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The 106-page report entitled Roadmap to 2050: Canada’s Semiconductor Action Plan lays out short, medium and long-term recommendations to build Canada’s semiconductor industry. The plan portrays Canada as developer, manufacturer and global supplier of semiconductor products to support high-growth sectors such as electric vehicles, medical devices, consumer electronics, precision agriculture.

“Nations like the UK, US, and the EU are all committing dollars now to bringing silicon manufacturing production on-shore so that they have control of at least part of their supply chain. There’s not a peep coming out of Canada on this. It’s a barrier,” Tony Pialis, co-founder and CEO of Alphawave IP Group plc, is quoted saying in the report.

It is notable that Alphawave recently staged an IPO in London, England and is looking to create a significant design presence in Cambridge.

Ron Glibbery, founder and CEO of Peraso Technologies, states: “Countries like China, South Korea, and the US view advanced semiconductors as fundamental to national security. The potential crisis for Canada is a situation where semiconductors become a national security issue. From a manufacturing perspective, we have minimal infrastructure to support that.”

As in most cases, the report’s recommendations come down to using tax payers’ money to support domestic manufacturing and R&D; purchasing more at home and less from abroad than in the past, while expecting to be able to sell abroad because of compelling excellence of products.

Canada’s Semiconductor Council classifies its apporach under four headings:

·      Strengthen and diversify the supply chain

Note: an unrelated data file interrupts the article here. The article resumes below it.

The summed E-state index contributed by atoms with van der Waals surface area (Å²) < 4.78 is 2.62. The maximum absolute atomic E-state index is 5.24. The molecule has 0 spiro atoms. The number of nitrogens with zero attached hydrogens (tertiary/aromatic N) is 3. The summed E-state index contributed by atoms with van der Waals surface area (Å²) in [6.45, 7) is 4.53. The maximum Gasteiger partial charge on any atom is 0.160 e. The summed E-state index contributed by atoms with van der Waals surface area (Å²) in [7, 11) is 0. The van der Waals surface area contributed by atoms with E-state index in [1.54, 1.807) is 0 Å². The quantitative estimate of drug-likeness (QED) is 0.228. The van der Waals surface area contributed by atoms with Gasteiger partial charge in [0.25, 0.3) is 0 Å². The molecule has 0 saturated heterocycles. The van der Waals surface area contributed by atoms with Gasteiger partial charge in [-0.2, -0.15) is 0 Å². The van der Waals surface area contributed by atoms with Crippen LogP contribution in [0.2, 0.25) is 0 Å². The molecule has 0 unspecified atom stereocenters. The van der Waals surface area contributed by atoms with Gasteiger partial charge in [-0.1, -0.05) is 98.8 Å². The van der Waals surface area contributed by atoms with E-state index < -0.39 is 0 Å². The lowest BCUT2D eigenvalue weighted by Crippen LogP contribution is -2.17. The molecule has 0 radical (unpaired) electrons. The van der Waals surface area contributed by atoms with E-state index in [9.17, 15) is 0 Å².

·      Develop on-shore manufacturing

·      Establish a unique specialization and brand for Canada

·      Foster innovation and support market development

The report acknowledges that Canada lags behind Taiwan, China, Israel, and the US but argues that investing in a domestic semiconductor industry will enable Canada to better navigate supply chain fluctuations, manage shifting international relations, and become a leader in emerging industries such as quantum computing, artificial intelligence, battery production, and clean technology.

“Our Council formed because we’re in the midst of a global shortage of semiconductors and the time to act is now,” said Sarah Prevette, Chair of the Canada Semiconductor Council and CEO of Future Design School. “Canada has home-grown STEM talent, access to critical raw materials, and a strong foundation in research, innovation, and design.”

Melissa Chee, vice-chair of the Canada Semiconductor Council and CEO of ventureLAB, said: “This is Canada’s moment to show the world that we have the brightest minds, significant capital, and attractive government policies to modernize and future-proof our most prominent resource-based and economic sectors – those that are highly dependent on semiconductors and key to building a resilient economic recovery and sustainable, long-term growth.”

The report includes input from more than 100 industry stakeholders, who provide information through one-to-one interviews, roundtable dialogs and survey data.

Related links and articles:

www.canadassemiconductorcouncil.com

Roadmap to 2050: Canada’s Semiconductor Action Plan

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